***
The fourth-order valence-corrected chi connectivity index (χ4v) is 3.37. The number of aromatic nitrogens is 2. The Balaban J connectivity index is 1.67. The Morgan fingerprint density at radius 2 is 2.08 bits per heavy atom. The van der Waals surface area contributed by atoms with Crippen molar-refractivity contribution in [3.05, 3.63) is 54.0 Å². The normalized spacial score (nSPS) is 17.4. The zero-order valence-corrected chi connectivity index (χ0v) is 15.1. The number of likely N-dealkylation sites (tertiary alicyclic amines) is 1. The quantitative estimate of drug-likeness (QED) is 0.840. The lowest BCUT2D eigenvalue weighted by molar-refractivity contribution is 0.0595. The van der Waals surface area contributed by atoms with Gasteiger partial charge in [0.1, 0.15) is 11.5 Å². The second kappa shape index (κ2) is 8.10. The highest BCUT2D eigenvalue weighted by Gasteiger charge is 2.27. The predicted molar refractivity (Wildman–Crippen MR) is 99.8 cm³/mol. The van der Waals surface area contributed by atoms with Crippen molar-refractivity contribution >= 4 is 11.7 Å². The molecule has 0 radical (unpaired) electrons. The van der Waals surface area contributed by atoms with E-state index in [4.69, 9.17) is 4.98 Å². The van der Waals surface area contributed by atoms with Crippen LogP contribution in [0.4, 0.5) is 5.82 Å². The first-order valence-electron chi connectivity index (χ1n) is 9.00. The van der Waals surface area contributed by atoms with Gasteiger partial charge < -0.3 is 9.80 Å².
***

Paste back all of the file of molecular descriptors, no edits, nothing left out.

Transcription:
The fourth-order valence-corrected chi connectivity index (χ4v) is 3.37. The number of aromatic nitrogens is 2. The Balaban J connectivity index is 1.67. The Morgan fingerprint density at radius 2 is 2.08 bits per heavy atom. The van der Waals surface area contributed by atoms with Crippen molar-refractivity contribution in [3.05, 3.63) is 54.0 Å². The normalized spacial score (nSPS) is 17.4. The zero-order valence-corrected chi connectivity index (χ0v) is 15.1. The number of likely N-dealkylation sites (tertiary alicyclic amines) is 1. The quantitative estimate of drug-likeness (QED) is 0.840. The lowest BCUT2D eigenvalue weighted by molar-refractivity contribution is 0.0595. The van der Waals surface area contributed by atoms with Gasteiger partial charge in [0.1, 0.15) is 11.5 Å². The second kappa shape index (κ2) is 8.10. The highest BCUT2D eigenvalue weighted by Gasteiger charge is 2.27. The predicted molar refractivity (Wildman–Crippen MR) is 99.8 cm³/mol. The van der Waals surface area contributed by atoms with Crippen molar-refractivity contribution >= 4 is 11.7 Å². The molecule has 0 radical (unpaired) electrons. The van der Waals surface area contributed by atoms with E-state index in [4.69, 9.17) is 4.98 Å². The van der Waals surface area contributed by atoms with Crippen LogP contribution in [0.4, 0.5) is 5.82 Å². The first-order valence-electron chi connectivity index (χ1n) is 9.00. The van der Waals surface area contributed by atoms with Gasteiger partial charge < -0.3 is 9.80 Å².